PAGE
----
From August 29-September 9, six representatives from Potrerillos, Chalatenango, El Salvador visited their sister church in Decorah, Iowa. The following delegation reflection was written by Rev. John Caldwell of First United Methodist Church.
Five years ago when I was first appointed as the pastor of First United Methodist Church one of the things that I was curious about was Sister Parish. I wanted to know more about this program in which at no little expense people were sent back and forth to El Salvador and nothing was built, painted or repaired. I had never heard of a mission program that seemed to accomplish so little. And yet I could see that the commitment to it here was both deep and broadly shared.
Well, I learned! I have participated in two North to South delegations. I have seen and experienced what it is to have a relationship with people far away, people whose lives are quite different from ours, and who (as a community) live at a far different economic level than we do (again, as a community). Sister Parish is unique in my experience as a “mission” organization whose purpose is to build ties of solidarity through friendship.
It is important to us in so many ways, mostly because it makes real for us what would otherwise remain only abstract. When, for example, thousands of children come from El Salvador to the United States, we know that there is another side to this story, one that touches people we know personally, and so it touches us as well. When our nation adopts trade policies that are supposed to make our lives easier or better, we can’t help but ask, “How does this affect our friends from Potrerillos?”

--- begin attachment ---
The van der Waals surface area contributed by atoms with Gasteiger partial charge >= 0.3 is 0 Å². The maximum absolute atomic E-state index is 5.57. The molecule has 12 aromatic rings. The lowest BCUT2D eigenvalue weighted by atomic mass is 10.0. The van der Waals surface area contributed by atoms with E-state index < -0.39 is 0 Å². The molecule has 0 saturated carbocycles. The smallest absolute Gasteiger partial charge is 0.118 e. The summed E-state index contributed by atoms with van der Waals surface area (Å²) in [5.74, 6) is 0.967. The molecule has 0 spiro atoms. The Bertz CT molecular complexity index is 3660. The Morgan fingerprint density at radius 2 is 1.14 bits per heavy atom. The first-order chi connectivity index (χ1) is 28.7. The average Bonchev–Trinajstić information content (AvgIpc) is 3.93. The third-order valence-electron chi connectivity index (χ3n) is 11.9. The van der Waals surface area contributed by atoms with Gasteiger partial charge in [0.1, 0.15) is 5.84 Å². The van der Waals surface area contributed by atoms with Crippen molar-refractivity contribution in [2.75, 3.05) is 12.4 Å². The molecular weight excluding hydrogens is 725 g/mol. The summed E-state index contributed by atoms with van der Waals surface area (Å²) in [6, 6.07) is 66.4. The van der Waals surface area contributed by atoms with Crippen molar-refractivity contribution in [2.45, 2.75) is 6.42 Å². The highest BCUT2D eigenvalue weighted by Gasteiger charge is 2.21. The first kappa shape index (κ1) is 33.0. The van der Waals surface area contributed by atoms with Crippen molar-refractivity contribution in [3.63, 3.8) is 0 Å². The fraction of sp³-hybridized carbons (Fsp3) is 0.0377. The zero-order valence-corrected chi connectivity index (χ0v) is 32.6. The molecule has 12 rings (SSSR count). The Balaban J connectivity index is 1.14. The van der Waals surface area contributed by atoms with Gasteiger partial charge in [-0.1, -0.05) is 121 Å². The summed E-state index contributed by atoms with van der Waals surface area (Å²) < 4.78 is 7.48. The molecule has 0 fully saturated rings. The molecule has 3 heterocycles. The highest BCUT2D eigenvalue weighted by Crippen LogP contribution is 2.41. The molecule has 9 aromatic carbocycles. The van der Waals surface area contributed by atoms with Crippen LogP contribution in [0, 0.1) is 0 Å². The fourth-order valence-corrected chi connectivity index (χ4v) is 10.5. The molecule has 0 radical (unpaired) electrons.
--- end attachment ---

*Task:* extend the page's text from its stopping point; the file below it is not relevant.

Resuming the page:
These exchanges expand our connection to a world much wider than the one we normally live in. This is true for our Salvadoran friends, too. They are able to experience our open hearts and hospitality. They are able to see that our comparative wealth does not mean that our lives are without struggle. They witness us trying to make sure that the hungry of our own community have enough to eat, that those who still fall through the cracks of our medical (non-)system get the care they need, and that our land is protected from companies that see it only terms of the wealth that they can extract. These are struggles that both communities share.
During their visit I heard from them often that they are glad to be able to see past the difficulties forced on them by American policies to our hearts and they are able to call us not only friends, but family.
I confess that I have to aspire to live up to their esteem for us.
Thank you to all who helped make it possible: the hosts who opened their homes and lives, the people who planned each of the activities, those who acted as drivers, and those who attended the activities and made our guests feel welcomed. Thank you to all who have made direct financial contributions to make it possible, to those who have organized and run Sister Parish fund raisers, and not least of all, to those of you who have battled mosquitoes and heat to support the Música Dulce concerts over the years. Thank you.
We will certainly remember last month’s visit from our friends from El Salvador as one of the highlights of this year in the life of First United Methodist Church.